I read the first hundred or so pages of Eight Hours from England quite quickly, and then I went back and read them again. Anthony Quayle’s novel requires you to invest time in it to get most benefit. That is not to say that it is a ‘difficult’ book: it reminds me very much of Rogue Male with its vivid account of personal challenge. Unlike Household’s unnamed character, Quayle’s man, John Overton, is not going to ground in his home county of Dorset: Overton is placed behind enemy lines in a land he does not know and where danger comes not just from the official enemy but from the crossfire from a civil war. But Overton is in many ways in the right place. He’s volunteered for this gig to distract himself from a breaking heart and over-heating army boots and he gets to use all his charm, cunning and bravery.
This is, in large part, a wartime adventure. Quayle’s account places us alongside Overton. We’re hiding in caves and crossing mountains. There’s danger and there’s bravery. We get to think about how we might handle the situations and the people. And Quayle is excellent at letting us in to Overton’s thought processes. He spells out to his men the consequences of killing or not killing a German reconnaissance party. He talks about what to do when you can’t trust the people in front of you. We trust his judgement as he tries to build bridges between the various players. (He is unsympathetic towards the Albanians – which is perhaps understandable – but he is uncurious too which is a function of the time in which Quayle is writing: for most of Quayle’s contemporaries, Albania, though just ‘eight hours’ from England would have been as Other as you could have got.) But we get more – and I guess that’s why this novel has been chosen as part of the Imperial War Museum’s Wartime Classics series. Towards the end, Overton himself goes through a period of self-criticism in which he denies that this has been adventurous at all:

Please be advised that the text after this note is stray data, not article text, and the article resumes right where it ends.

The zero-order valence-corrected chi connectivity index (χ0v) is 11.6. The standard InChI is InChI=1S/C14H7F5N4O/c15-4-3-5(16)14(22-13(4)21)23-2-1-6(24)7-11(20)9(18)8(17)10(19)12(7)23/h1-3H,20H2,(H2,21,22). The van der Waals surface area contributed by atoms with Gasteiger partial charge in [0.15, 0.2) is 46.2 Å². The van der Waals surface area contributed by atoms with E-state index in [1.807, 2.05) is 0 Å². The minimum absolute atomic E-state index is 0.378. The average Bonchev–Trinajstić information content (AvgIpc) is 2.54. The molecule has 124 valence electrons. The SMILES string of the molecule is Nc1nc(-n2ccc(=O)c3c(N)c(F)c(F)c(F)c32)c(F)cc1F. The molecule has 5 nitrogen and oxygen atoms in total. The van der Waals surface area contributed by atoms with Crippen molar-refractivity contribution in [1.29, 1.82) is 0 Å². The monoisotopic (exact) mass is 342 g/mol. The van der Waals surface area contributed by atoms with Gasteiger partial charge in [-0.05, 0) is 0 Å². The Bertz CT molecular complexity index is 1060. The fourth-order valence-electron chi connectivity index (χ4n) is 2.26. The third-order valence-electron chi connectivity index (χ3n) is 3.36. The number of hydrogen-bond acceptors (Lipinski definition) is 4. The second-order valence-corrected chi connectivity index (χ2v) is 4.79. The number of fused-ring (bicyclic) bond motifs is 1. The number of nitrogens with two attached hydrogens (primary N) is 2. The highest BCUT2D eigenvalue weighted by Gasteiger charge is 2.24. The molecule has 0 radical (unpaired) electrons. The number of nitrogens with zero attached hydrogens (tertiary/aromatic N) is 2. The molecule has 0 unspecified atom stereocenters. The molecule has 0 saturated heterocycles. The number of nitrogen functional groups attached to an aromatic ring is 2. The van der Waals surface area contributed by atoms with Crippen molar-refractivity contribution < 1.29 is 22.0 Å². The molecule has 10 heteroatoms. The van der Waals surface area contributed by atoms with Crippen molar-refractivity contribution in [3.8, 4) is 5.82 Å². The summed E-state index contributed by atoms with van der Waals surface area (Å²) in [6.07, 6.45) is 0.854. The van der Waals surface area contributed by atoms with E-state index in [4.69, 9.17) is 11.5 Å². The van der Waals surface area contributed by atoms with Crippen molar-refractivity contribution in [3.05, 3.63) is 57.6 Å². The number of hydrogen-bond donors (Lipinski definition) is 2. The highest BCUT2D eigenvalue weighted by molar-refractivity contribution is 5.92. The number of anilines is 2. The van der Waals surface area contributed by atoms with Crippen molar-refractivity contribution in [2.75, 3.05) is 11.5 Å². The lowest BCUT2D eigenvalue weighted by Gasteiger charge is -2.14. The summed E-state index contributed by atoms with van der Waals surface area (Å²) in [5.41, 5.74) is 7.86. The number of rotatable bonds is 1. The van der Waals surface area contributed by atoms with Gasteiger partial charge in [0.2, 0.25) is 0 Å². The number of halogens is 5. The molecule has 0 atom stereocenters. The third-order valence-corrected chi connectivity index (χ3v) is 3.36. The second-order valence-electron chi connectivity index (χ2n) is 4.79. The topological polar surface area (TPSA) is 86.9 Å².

Instead of adventure there had only been a long tale of effort, and discomfort, and…failure.
In among the stalactite-dodging we had better not have forgotten the long, grinding out of some kind of strategy to deal with warring guerrillas and venal farmers. The thing is, without historical knowledge, we don’t know whether Overton’s mission was a success. We are told his story, not that of those around him. Yet we don’t really know whether he was a success in the role – we think he was, as I’ve written above, but we can’t be sure. This ambiguity is something that makes this novel especially appealing.
A few minutes before considering his self-assessed failure, Overton touches upon what for me is a major part of wartime tactics: how do you decipher clues that might open up the enemy’s thinking, or be a double bluff, or not be a clue at all? Overton kills a spider, only to be surprised by the consequences:
It seemed to be an occurrence all of meaning and yet meaningless.
Not a bad phrase for a classic war novel.